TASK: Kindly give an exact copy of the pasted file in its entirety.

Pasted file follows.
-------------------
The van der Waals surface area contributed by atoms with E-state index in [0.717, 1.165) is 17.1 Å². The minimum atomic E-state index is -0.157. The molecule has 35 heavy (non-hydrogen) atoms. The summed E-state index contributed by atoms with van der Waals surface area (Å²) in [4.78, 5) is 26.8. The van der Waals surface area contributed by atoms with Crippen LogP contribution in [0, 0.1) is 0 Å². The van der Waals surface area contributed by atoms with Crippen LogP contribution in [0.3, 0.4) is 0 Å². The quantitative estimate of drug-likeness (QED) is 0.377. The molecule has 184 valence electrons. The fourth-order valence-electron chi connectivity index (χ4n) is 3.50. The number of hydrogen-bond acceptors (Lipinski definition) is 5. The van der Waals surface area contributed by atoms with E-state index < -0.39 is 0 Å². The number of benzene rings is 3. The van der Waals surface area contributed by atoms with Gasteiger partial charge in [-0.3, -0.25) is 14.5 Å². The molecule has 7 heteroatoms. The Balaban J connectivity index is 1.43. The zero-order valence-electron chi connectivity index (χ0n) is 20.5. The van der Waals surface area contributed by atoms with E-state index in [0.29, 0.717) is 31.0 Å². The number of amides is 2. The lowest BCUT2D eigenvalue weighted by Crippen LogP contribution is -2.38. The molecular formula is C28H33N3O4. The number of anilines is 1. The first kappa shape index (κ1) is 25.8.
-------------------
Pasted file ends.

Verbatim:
The van der Waals surface area contributed by atoms with E-state index in [0.717, 1.165) is 17.1 Å². The minimum atomic E-state index is -0.157. The molecule has 35 heavy (non-hydrogen) atoms. The summed E-state index contributed by atoms with van der Waals surface area (Å²) in [4.78, 5) is 26.8. The van der Waals surface area contributed by atoms with Crippen LogP contribution in [0, 0.1) is 0 Å². The van der Waals surface area contributed by atoms with Crippen LogP contribution in [0.3, 0.4) is 0 Å². The quantitative estimate of drug-likeness (QED) is 0.377. The molecule has 184 valence electrons. The fourth-order valence-electron chi connectivity index (χ4n) is 3.50. The number of hydrogen-bond acceptors (Lipinski definition) is 5. The van der Waals surface area contributed by atoms with E-state index < -0.39 is 0 Å². The number of benzene rings is 3. The van der Waals surface area contributed by atoms with Gasteiger partial charge in [-0.3, -0.25) is 14.5 Å². The molecule has 7 heteroatoms. The Balaban J connectivity index is 1.43. The zero-order valence-electron chi connectivity index (χ0n) is 20.5. The van der Waals surface area contributed by atoms with E-state index in [0.29, 0.717) is 31.0 Å². The number of amides is 2. The lowest BCUT2D eigenvalue weighted by Crippen LogP contribution is -2.38. The molecular formula is C28H33N3O4. The number of anilines is 1. The first kappa shape index (κ1) is 25.8.